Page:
It was somewhat surreal to be sat in my old seat. The panorama, while familiar, was made up of other former members of the Oireachtas, some of whom I’d served with most of whom I hadn’t.
We were there to watch a simulcast of proceedings taking place in the Mansion House, marking the 100th anniversary of the holding of the First Dáil.
The event was perhaps a not unsurprising mix of the worthy and the worthless. The readings of the Proclamation, and the Democratic Programme, were useful references points on where we’ve come from and what has been achieved.
The tail spin of the ceremony, the speeches from party leaders (with only or two exceptions) showed how poor the quality of oratory is within Irish politics.
It also sadly showed how few of our political figures lack not only vision for the future, but also an inability to honestly analyse our past.
The anniversary should be an opportunity to examine the health of Irish democracy after 100 years. A chance to ask how free a state we’ve become. The occasion to critically evaluate how Republican our State has been in meeting its aspirations.
We could wallow in how we have believed for far too long, that we could have a country, with a society and an economy, that was self sustaining and self contained.
A situation that led us for several decades to become something of an elected theocracy. A society cum economy whose largest product was the export of its people.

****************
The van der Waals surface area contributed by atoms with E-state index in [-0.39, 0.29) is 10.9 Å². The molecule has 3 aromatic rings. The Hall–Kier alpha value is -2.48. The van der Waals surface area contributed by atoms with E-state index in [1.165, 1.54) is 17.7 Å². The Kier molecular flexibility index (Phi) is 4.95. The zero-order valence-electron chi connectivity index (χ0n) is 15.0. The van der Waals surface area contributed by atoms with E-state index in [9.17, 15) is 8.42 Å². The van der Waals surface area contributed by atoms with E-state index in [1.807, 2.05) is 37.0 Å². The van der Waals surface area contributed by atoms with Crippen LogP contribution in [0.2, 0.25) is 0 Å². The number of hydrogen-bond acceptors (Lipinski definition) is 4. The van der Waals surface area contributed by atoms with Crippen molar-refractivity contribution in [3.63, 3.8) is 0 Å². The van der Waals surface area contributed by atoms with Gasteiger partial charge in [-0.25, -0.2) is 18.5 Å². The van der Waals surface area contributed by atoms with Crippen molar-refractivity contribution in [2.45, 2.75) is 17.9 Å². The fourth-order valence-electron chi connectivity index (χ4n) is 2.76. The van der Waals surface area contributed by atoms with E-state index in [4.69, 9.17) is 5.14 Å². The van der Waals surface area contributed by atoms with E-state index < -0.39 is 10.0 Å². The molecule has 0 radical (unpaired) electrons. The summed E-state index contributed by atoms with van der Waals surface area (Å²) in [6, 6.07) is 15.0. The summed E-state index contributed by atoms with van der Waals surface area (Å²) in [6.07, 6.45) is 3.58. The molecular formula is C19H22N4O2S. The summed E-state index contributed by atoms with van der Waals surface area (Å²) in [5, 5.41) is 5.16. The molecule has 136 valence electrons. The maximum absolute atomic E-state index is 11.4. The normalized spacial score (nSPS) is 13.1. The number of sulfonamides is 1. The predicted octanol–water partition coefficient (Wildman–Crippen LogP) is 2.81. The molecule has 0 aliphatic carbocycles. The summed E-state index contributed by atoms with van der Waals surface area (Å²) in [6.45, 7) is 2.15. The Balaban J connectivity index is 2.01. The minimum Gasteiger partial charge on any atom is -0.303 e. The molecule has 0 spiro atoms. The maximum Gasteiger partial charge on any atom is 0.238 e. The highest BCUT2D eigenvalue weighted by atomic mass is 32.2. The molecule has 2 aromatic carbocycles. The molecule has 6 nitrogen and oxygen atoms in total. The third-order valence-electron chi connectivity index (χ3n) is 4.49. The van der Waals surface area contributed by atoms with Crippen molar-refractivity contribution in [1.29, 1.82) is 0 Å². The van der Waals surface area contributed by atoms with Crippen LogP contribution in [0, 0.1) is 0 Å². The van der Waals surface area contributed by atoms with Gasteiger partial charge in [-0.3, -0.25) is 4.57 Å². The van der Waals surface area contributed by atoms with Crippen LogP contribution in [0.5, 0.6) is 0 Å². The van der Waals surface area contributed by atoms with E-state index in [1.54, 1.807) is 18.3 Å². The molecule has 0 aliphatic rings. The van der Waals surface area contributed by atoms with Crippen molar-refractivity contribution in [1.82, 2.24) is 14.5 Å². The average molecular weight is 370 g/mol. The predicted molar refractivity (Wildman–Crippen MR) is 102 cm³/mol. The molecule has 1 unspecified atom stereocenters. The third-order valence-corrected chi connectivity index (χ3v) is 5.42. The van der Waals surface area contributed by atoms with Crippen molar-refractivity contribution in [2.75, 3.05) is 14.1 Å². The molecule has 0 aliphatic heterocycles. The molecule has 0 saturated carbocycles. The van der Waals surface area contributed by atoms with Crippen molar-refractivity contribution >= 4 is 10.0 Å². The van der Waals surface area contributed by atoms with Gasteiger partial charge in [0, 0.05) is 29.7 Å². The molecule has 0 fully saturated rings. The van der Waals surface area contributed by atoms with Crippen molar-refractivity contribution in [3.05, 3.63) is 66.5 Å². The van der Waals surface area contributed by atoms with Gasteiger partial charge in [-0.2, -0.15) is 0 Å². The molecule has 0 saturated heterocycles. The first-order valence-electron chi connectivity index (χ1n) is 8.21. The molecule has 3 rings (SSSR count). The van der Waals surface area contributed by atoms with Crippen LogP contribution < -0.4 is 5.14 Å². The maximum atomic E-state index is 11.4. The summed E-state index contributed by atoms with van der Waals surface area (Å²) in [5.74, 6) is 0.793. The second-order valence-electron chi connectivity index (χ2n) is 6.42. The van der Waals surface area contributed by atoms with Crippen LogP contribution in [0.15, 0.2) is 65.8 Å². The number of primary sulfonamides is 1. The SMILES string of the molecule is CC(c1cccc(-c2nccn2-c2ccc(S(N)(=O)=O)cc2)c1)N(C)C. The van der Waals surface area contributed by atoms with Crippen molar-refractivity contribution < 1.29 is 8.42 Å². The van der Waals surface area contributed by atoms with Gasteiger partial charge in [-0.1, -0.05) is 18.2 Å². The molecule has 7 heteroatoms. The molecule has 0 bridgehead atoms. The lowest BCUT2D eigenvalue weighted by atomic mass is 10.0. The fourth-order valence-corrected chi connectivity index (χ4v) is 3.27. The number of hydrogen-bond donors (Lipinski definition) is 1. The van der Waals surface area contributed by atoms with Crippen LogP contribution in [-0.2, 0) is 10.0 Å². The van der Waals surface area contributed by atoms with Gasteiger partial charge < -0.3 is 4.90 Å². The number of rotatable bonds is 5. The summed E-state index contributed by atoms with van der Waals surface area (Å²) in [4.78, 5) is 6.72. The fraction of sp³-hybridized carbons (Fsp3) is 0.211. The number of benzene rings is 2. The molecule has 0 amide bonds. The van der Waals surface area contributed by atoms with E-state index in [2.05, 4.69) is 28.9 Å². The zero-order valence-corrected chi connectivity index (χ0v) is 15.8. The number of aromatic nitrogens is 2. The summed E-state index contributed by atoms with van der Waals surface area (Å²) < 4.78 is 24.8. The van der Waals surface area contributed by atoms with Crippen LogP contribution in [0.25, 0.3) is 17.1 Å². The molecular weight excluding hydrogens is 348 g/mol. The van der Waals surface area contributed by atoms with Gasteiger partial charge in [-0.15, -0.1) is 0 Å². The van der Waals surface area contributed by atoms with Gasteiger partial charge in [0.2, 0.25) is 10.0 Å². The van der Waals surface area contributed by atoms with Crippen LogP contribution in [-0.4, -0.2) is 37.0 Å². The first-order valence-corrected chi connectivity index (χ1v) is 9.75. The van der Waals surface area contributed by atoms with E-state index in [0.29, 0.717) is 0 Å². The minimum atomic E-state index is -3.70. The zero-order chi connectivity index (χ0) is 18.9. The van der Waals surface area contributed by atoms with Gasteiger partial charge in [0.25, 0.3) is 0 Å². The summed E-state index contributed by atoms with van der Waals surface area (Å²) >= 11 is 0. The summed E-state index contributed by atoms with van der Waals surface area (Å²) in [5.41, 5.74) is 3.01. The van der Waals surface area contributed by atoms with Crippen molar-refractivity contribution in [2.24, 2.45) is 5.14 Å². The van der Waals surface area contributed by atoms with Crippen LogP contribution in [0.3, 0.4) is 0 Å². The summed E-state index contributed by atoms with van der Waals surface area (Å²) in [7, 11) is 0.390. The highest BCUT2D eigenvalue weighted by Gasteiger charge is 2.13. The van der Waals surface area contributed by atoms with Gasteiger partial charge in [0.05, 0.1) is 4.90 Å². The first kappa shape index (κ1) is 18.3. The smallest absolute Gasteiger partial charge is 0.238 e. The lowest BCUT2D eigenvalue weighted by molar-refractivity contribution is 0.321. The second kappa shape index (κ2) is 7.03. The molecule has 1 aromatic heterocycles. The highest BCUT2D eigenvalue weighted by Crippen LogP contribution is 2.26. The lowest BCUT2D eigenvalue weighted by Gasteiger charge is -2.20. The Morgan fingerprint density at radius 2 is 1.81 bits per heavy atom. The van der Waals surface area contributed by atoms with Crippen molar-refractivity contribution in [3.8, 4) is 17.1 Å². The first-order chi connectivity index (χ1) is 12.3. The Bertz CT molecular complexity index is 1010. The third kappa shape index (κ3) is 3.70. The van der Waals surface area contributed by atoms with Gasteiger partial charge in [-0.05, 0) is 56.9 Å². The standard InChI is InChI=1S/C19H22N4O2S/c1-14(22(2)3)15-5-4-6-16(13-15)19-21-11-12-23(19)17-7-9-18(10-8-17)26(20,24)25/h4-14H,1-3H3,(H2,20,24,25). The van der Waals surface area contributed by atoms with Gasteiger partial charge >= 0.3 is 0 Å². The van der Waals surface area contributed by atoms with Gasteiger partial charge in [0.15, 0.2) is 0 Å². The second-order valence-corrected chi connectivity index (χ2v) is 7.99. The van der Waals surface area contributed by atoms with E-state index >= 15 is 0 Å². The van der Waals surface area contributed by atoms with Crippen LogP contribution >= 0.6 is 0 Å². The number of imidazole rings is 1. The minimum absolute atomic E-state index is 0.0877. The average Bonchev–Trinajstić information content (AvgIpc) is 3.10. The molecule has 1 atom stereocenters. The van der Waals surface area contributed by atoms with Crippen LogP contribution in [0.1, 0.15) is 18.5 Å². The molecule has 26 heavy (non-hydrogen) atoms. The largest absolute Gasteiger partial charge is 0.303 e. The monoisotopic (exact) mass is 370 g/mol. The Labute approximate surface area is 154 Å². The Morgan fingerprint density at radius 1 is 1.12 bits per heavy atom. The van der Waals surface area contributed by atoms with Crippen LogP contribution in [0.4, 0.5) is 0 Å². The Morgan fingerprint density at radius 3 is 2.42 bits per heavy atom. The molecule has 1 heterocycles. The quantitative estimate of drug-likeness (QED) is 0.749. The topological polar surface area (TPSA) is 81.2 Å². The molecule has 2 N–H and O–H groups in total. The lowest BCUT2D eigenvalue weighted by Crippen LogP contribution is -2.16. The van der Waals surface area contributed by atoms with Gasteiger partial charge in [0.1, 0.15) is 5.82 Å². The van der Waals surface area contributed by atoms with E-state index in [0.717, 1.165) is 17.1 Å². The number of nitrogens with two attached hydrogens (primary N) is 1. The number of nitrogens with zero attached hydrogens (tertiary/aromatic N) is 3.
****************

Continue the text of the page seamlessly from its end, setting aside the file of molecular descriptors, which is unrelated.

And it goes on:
And yet Ireland has been one of the few countries in Europe that has achieved continuous democratic changes in government. This during a period of history where much of the continent of Europe slipped into a totalitarian hell.
Our politics, often mired in frustration, has despite seemingly immovable obstacles, helped to progress us into a quite modern, very progressive nation.
The scale and rate of change, particularly over the past 25 years has often been breathtaking. While much of this has been achieved without being instigated, or even encouraged, by our parliamentary system of government, without those processes the liberal legislation that was brought about would never have been enabled.
Celebrating these achievements is not to ignore the continuing injustices of today, nor is it a drawing to close any parts of our history that we still have not been able to confront.
We should be acknowledging though that we have made considerable advances. We have become richer as a society and as an economy.
We have moved beyond our long held perception of ourselves as being ‘anti-British’ towards becoming a supremely confident nation.
We have phased from that monochrome, homogenised, largely rural culture of one hundred years ago to a pluralistic tapestry admired by many throughout the World, a World with whom we now interact with a supreme confidence.
My overriding impression of the commemoration was a wondering of whether this was it. Are we only to acknowledge a single event in 1919? Or are we also to celebrate, while examining, the many achievements of our parliamentary democracy since?
We should be acknowledging those individuals, and those political parties, who also served. Those who were not there in 1919 and aren’t here now. Parties like Clann na Poblachta and Clann na Talmhan, and the key individuals who were part of these parties. They too have been part of our story.
Dan Boyle is a former Green Party TD and Senator. His column appears here every Thursday. Follow Dan on Twitter: @sendboyle
Top pic: Maxwells